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They had to start gene editing plants and livestock, because Russia - Ukraine!

No kidding. That’s one of the rationales put forward by U.K. government officials, in support of legislation that will allow the introduction of unlabeled gene-edited foods to consumers in 2023.

And meanwhile in the EU, bodies are laying the groundwork to go even further. 

The EU has had one of the strongest stances against GMO foods and genomic editing in general in the entire world. But a framework is being developed that would not only permit plant and animal genome editing, but also allow people to “self-assess” disabilities for which they might seek genetic alterations.

Such a move would effectively open the door for people to be gene-edited in practically unbounded ways.

War and COVID Policy Food Shortages Spark “Gene Editing” Answer

Interests that stand to profit from gene editing technology certainly aren’t letting crises go to waste.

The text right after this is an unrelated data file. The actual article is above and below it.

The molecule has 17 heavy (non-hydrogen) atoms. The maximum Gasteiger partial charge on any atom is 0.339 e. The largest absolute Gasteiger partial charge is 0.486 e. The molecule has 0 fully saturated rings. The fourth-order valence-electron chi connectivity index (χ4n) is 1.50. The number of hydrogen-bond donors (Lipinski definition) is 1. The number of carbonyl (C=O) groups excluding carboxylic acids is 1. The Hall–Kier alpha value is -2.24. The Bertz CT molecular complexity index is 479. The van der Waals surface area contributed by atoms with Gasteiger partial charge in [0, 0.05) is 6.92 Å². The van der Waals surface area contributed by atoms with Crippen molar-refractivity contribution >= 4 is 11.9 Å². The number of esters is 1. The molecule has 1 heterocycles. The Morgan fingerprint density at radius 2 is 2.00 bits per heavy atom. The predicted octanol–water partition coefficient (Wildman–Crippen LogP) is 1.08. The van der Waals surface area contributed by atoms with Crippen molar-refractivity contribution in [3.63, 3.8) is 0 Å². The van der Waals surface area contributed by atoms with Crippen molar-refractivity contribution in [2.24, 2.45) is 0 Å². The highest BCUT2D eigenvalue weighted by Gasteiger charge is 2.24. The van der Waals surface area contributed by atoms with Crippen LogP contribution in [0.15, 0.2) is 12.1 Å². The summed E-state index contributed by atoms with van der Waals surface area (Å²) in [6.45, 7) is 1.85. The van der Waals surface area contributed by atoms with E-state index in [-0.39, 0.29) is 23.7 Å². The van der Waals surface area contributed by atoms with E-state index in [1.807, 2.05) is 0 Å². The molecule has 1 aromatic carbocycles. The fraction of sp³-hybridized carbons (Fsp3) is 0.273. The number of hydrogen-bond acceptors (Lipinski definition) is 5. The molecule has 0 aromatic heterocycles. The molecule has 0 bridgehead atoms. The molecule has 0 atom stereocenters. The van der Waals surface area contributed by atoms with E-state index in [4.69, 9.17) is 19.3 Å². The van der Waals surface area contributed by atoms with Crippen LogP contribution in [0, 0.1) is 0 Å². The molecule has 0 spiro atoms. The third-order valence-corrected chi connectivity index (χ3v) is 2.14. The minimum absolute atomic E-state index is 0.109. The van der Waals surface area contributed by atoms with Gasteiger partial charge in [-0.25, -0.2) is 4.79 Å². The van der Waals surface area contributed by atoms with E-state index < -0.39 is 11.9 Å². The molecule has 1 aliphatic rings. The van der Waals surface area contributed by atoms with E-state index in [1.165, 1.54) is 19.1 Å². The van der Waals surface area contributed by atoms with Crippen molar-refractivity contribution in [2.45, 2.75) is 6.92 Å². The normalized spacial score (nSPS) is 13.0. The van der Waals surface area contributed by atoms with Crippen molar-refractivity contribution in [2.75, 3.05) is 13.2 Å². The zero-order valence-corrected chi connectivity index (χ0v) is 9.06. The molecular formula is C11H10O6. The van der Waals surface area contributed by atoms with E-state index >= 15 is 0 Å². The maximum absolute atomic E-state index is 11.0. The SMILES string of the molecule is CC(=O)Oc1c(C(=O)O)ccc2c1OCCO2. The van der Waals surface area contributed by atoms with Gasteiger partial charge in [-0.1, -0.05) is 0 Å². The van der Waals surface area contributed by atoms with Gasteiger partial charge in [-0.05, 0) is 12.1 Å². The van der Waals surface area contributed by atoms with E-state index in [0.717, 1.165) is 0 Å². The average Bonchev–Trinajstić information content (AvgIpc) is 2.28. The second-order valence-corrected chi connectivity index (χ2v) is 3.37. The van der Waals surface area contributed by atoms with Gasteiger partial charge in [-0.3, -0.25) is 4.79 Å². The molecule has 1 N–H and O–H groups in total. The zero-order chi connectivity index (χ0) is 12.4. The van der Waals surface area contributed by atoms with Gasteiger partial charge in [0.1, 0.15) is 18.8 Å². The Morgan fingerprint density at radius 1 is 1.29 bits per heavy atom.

In the U.K., the Russia - Ukraine War and “Climate Change” are being cited as reasons why a landmark “Genetic Technology (Precision Breeding) Bill” must be passed.

“New genetic technologies could help us tackle some of the biggest challenges of our age—around food security, climate change and biodiversity loss,” argued Minister for Agri-Innovation and Climate Adaptation Jo Churchill. 

The government introduced a landmark measure in late May that would allow crops to be grown using precise genetic editing methods that Churchill and others say would make them more robust, less dependent on pesticides, improve the environment and even healthier than natural alternatives.

According to the U.K.’s Environment Secretary George Eustice, supermarket buyers will likely be confronted with things like genetically edited mushrooms and tomatoes by 2023.  And he said a “significant number” of foods would likely be on store shelves within three to five years.